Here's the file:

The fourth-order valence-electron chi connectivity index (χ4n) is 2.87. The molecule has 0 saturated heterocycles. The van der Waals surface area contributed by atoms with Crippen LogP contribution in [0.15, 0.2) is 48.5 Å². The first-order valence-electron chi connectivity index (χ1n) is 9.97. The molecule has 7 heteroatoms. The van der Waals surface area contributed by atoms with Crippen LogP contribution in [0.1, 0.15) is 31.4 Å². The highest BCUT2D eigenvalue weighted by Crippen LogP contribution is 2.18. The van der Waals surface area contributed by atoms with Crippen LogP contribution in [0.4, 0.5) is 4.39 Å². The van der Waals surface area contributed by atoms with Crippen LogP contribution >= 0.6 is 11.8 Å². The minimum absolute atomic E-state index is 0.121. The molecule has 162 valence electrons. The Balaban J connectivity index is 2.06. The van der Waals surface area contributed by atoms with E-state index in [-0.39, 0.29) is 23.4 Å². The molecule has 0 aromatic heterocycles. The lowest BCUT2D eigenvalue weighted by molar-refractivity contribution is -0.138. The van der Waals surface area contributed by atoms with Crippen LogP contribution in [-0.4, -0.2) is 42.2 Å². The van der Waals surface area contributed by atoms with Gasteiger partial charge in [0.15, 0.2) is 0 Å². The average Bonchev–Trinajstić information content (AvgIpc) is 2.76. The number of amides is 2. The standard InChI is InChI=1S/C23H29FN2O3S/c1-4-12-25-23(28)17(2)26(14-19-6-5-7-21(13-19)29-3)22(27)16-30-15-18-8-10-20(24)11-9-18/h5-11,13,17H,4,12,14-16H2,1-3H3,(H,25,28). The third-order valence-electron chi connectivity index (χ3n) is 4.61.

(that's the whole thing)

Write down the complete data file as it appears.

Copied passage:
The fourth-order valence-electron chi connectivity index (χ4n) is 2.87. The molecule has 0 saturated heterocycles. The van der Waals surface area contributed by atoms with Crippen LogP contribution in [0.15, 0.2) is 48.5 Å². The first-order valence-electron chi connectivity index (χ1n) is 9.97. The molecule has 7 heteroatoms. The van der Waals surface area contributed by atoms with Crippen LogP contribution in [0.1, 0.15) is 31.4 Å². The highest BCUT2D eigenvalue weighted by Crippen LogP contribution is 2.18. The van der Waals surface area contributed by atoms with Crippen LogP contribution in [0.4, 0.5) is 4.39 Å². The van der Waals surface area contributed by atoms with Crippen LogP contribution >= 0.6 is 11.8 Å². The minimum absolute atomic E-state index is 0.121. The molecule has 162 valence electrons. The Balaban J connectivity index is 2.06. The van der Waals surface area contributed by atoms with E-state index in [-0.39, 0.29) is 23.4 Å². The molecule has 0 aromatic heterocycles. The lowest BCUT2D eigenvalue weighted by molar-refractivity contribution is -0.138. The van der Waals surface area contributed by atoms with Crippen LogP contribution in [-0.4, -0.2) is 42.2 Å². The van der Waals surface area contributed by atoms with Gasteiger partial charge in [0.15, 0.2) is 0 Å². The average Bonchev–Trinajstić information content (AvgIpc) is 2.76. The number of amides is 2. The standard InChI is InChI=1S/C23H29FN2O3S/c1-4-12-25-23(28)17(2)26(14-19-6-5-7-21(13-19)29-3)22(27)16-30-15-18-8-10-20(24)11-9-18/h5-11,13,17H,4,12,14-16H2,1-3H3,(H,25,28). The third-order valence-electron chi connectivity index (χ3n) is 4.61.